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Palmer Lake toxic algae closure lifted, changed to caution advisory

TACOMA, WASH.—On Sept. 17, the Health Department lifted the toxic algae closure for Palmer Lake on Key Peninsula. Toxic algae are still present in the water but at reduced levels. A caution advisory is now in place, which means people and pets should avoid areas of the lake—don’t swim, wade, waterski, or fish—with visible algae. When in doubt, stay out.

Samples from Sept. 15 showed a decrease in toxic algae levels and led to lifting the lake closure and changing to a caution advisory. That closure had been in effect since Sept. 4. Before that, we issued a caution advisory for the lake on Aug. 26.

We will inspect the lake again next week. If the levels remain low and the bloom is no longer there, we will remove the caution advisory. Find our list of current surface water advisories at www.tpchd.org/advisories.

What are toxic algae?
Toxic algae, also known as cyanobacteria, occur naturally in lakes. They can produce toxins that make people, pets, and animals sick. Read our brochure to learn more about toxic algae.

How can you spot toxic algae?
Toxic algae can form a scum layer and look like green pea soup. They can also look streaky, be dispersed in the water column, or form clumps. Algae can have different colors, most often green but also brown, red, and blueish. Wind and weather conditions can change the amount and location of algae.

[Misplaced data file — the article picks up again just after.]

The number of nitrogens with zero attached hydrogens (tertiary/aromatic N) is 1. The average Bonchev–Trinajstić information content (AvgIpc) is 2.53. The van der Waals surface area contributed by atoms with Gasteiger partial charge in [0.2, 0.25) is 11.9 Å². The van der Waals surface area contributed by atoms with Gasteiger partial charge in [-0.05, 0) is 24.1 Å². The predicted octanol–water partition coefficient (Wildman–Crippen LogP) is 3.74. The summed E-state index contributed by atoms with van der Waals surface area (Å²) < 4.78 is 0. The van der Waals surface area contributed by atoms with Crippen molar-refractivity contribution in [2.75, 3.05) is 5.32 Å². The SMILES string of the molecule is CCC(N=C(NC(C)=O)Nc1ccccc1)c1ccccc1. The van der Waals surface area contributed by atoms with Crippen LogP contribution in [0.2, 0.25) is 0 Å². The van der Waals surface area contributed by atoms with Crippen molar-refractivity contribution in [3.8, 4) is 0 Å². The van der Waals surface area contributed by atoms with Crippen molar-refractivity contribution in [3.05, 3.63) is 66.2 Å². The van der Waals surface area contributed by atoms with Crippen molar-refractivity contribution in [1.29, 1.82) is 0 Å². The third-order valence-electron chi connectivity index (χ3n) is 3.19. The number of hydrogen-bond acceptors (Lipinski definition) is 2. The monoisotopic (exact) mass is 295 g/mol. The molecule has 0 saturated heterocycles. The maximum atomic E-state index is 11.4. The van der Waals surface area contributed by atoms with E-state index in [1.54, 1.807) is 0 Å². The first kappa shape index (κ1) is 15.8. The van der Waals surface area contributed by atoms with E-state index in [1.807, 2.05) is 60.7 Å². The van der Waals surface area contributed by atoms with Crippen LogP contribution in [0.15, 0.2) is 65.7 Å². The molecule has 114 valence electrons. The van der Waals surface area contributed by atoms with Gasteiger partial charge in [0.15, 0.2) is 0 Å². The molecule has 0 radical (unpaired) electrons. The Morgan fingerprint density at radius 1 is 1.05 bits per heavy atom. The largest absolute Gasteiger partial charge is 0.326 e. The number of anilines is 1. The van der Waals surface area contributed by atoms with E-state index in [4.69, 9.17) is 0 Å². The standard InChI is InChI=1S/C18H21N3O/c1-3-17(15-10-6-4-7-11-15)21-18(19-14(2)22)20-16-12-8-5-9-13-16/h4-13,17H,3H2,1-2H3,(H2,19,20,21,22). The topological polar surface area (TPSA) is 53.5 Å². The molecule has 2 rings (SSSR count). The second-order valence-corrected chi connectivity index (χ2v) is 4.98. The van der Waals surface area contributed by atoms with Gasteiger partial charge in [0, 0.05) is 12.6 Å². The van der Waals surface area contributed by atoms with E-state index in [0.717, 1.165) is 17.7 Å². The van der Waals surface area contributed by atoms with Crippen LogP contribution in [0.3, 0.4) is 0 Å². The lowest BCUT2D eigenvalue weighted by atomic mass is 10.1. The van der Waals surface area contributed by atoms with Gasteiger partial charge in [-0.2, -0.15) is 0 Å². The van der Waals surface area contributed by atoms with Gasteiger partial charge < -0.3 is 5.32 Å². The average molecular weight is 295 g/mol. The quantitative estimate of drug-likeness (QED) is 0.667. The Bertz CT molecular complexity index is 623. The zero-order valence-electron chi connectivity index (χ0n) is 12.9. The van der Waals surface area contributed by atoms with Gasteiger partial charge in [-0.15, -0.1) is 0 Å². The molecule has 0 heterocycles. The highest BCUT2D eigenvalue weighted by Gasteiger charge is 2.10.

What are the symptoms?

Muscle weakness.
Vomiting.
Diarrhea.
Nausea.

See your medical provider if you may have been in water with toxic algae and have any of these symptoms. Small children are at most risk since they have small bodies and are likely to ingest water.

Skin in contact with toxic algae can become irritated or break out in a rash. This is different from Swimmer’s Itch.

How can toxic algae affect my pets?
Pets are at great risk. They have small bodies and are more likely to ingest larger amounts of toxic algae. They may drink water with toxic algae and lick their fur. Take your pet to the vet when it shows any of these symptoms.

Lethargy.
Vomiting.
Diarrhea.
Convulsions.
Difficulty breathing.
General weakness.

What should I do if exposed to toxic algae?
You can get sick within minutes to hours of exposure. Rinse off anyone or any pets exposed to toxic algae immediately. Look for signs of illness and seek medical treatment if symptoms occur. For exposed pets, keep them from licking their fur to groom.

Can I eat fish from toxic algae contaminated water?
Avoid eating fish from areas with visible algae. Always clean fish well and discard guts.

What should I do if I see an algae bloom?

Don’t drink lake water.
Don’t swim or waterski in areas with visible algae.
Keep pets and livestock away.

When in doubt stay out!

What causes toxic algae?
Toxic algae need light, the right temperature, and nutrients. You can help to reduce nutrients and prevent toxic algae:

Reduce your use of fertilizer.
Maintain your septic system.
Put pet waste into the trash.

Learn more at www.tpchd.org/toxicalgae.
About Tacoma-Pierce County Health Department: Tacoma-Pierce County Health Department’s mission is to protect and improve the health of all people and places in Pierce County. As part of our mission, the Health Department tackles known and emerging health risks through policy, programs and treatment to protect public health. We are one of roughly 244 accredited health departments in the country and among six in the state to have met or exceeded the Public Health Accreditation Board’s quality standards. Learn more at www.tpchd.org.

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